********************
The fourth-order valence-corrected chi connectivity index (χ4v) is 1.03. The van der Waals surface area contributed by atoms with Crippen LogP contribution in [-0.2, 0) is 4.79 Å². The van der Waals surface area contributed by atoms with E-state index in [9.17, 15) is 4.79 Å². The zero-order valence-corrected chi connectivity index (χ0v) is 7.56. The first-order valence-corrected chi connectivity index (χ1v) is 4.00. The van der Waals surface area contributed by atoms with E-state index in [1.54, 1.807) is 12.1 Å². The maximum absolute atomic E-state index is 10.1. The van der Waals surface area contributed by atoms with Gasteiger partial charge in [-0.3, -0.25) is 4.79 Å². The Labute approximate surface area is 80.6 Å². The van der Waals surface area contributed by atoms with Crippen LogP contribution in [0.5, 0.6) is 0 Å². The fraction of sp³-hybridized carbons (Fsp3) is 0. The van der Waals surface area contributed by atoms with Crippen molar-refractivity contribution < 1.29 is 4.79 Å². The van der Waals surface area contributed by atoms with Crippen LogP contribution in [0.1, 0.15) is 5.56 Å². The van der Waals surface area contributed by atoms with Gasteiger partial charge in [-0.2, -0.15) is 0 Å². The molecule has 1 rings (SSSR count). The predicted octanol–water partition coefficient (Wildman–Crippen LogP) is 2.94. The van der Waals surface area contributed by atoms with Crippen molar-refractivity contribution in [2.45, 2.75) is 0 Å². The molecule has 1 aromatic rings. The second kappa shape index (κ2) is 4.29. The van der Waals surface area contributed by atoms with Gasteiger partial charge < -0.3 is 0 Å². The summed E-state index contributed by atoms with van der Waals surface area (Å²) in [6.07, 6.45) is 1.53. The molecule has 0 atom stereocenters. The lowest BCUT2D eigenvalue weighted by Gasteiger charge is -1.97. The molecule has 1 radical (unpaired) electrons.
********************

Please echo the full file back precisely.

The fourth-order valence-corrected chi connectivity index (χ4v) is 1.03. The van der Waals surface area contributed by atoms with Crippen LogP contribution in [-0.2, 0) is 4.79 Å². The van der Waals surface area contributed by atoms with E-state index in [9.17, 15) is 4.79 Å². The zero-order valence-corrected chi connectivity index (χ0v) is 7.56. The first-order valence-corrected chi connectivity index (χ1v) is 4.00. The van der Waals surface area contributed by atoms with E-state index in [1.54, 1.807) is 12.1 Å². The maximum absolute atomic E-state index is 10.1. The van der Waals surface area contributed by atoms with Gasteiger partial charge in [-0.3, -0.25) is 4.79 Å². The Labute approximate surface area is 80.6 Å². The van der Waals surface area contributed by atoms with Crippen LogP contribution in [0.5, 0.6) is 0 Å². The fraction of sp³-hybridized carbons (Fsp3) is 0. The van der Waals surface area contributed by atoms with Crippen molar-refractivity contribution < 1.29 is 4.79 Å². The van der Waals surface area contributed by atoms with Crippen LogP contribution in [0.1, 0.15) is 5.56 Å². The van der Waals surface area contributed by atoms with Gasteiger partial charge in [-0.2, -0.15) is 0 Å². The molecule has 1 rings (SSSR count). The predicted octanol–water partition coefficient (Wildman–Crippen LogP) is 2.94. The van der Waals surface area contributed by atoms with Crippen molar-refractivity contribution in [2.45, 2.75) is 0 Å². The molecule has 1 aromatic rings. The second kappa shape index (κ2) is 4.29. The van der Waals surface area contributed by atoms with Gasteiger partial charge < -0.3 is 0 Å². The summed E-state index contributed by atoms with van der Waals surface area (Å²) in [6.07, 6.45) is 1.53. The molecule has 0 atom stereocenters. The lowest BCUT2D eigenvalue weighted by Gasteiger charge is -1.97. The molecule has 1 radical (unpaired) electrons.